Caffeine is quite safe when consumed in moderation. A significant amount of research has been done on the various effects of caffeine, most commonly found in coffee, tea, and soft drinks.
Here’s what women need to know about caffeine.
More effect on women
In terms of the health effect of caffeine, women are more female than men can affect more. Women need more iron than men and have a higher risk of osteoporosis than men. Caffeine can accelerate bone loss, and caffeinated beverages such as coffee and tea can interfere with iron absorption.
Caffeine is a stimulant and consuming large amounts can have adverse effects on pregnancy. Pregnant women, breastfeeding women, and women planning a pregnancy should limit their caffeine intake to 300 mg, which is roughly the equivalent of two cups of coffee per day.
Generally speaking, adults should limit their consumption to 400mg per day to avoid unwanted effects such as restlessness or increased anxiety.
Caffeine content may vary from one mug to another
Pack your favorite caffeine source If you check, chances are you won’t find the caffeine content per serving.
Not helping you keep track, the caffeine content can vary wildly from one mug to the next depending on the beans, brew time and method used. When the researchers bought 500 ml of coffee from the same Starbucks six days in a row, they found that the caffeine content ranged from 259 mg to 564 mg.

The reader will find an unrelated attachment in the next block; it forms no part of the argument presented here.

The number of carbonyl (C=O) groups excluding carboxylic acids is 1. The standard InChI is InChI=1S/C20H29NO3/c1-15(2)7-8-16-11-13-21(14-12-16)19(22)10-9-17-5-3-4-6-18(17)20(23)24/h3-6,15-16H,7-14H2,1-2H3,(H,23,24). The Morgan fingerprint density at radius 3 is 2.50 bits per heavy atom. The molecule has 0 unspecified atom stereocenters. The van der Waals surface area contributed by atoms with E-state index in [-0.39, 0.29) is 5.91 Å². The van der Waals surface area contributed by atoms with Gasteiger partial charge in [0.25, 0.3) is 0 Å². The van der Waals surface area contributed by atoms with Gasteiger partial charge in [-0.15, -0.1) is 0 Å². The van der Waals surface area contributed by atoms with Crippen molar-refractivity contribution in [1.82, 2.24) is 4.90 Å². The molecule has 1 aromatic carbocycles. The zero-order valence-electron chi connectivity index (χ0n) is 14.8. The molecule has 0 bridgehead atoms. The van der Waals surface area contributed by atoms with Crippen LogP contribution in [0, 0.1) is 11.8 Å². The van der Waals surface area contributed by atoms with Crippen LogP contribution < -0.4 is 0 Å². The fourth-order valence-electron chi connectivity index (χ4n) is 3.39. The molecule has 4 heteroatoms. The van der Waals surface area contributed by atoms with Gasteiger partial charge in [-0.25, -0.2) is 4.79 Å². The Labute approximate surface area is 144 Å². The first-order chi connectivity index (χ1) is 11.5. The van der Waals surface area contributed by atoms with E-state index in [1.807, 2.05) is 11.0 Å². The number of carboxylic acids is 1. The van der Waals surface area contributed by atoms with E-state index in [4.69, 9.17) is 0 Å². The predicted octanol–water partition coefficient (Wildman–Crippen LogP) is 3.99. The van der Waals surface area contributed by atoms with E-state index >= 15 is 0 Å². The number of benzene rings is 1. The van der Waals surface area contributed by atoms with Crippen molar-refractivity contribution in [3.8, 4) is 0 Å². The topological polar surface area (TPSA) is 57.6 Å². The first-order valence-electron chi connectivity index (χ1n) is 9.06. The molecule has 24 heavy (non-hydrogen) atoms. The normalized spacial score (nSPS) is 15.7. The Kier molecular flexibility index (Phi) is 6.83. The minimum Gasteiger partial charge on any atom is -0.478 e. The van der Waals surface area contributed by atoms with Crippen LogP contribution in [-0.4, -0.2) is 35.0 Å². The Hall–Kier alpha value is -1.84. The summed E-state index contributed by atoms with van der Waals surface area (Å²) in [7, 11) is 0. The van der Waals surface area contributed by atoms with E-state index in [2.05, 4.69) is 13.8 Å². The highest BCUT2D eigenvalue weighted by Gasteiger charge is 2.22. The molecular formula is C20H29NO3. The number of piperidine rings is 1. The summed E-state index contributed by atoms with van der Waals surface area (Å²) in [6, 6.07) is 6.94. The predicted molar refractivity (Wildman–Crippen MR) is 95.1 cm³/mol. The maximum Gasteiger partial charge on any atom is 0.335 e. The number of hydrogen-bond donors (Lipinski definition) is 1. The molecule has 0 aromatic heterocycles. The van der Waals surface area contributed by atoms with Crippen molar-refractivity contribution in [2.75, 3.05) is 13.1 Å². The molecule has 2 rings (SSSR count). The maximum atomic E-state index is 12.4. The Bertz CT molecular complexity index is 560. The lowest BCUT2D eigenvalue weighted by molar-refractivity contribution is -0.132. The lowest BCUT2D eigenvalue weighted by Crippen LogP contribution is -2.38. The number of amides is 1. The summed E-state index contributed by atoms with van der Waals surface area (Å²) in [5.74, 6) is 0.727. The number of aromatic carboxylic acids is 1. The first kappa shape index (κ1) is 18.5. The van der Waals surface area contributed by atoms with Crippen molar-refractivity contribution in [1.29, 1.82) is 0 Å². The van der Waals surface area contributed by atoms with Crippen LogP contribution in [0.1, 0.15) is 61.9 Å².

You can use the chart below as a guide to evaluate your daily caffeine intake.
A few points worth mentioning
– Serving sizes can be quite generous at popular coffee chains. For example, at Starbucks, a medium ‘grande’ (about 500 ml) represents two servings according to the table above
– Tea has roughly half the content of coffee
– A can of energy drink actually contains less caffeine than coffee, but watch out for brands
Regular consumption of caffeine can reduce the risk of illness
No one has ever recommended consuming a caffeinated beverage to treat or prevent a certain illness, but a cup of coffee you need in the morning can provide potential health benefits
Many studies have confirmed the high antioxidant value of caffeine Antioxidants protect against free radicals, molecules responsible for aging and tissue damage
Caffeine reduces the risk of Parkinson’s disease and dementia there is some evidence. However, when it comes to type 2 diabetes, heart disease, cancer and stroke (in women), evidence of any risk reduction has yet to be fully confirmed.
Caffeinated drinks are, of course, our favorite beverage group for mental alertness. But continue to enjoy it in moderation because of the negative effects it can have.
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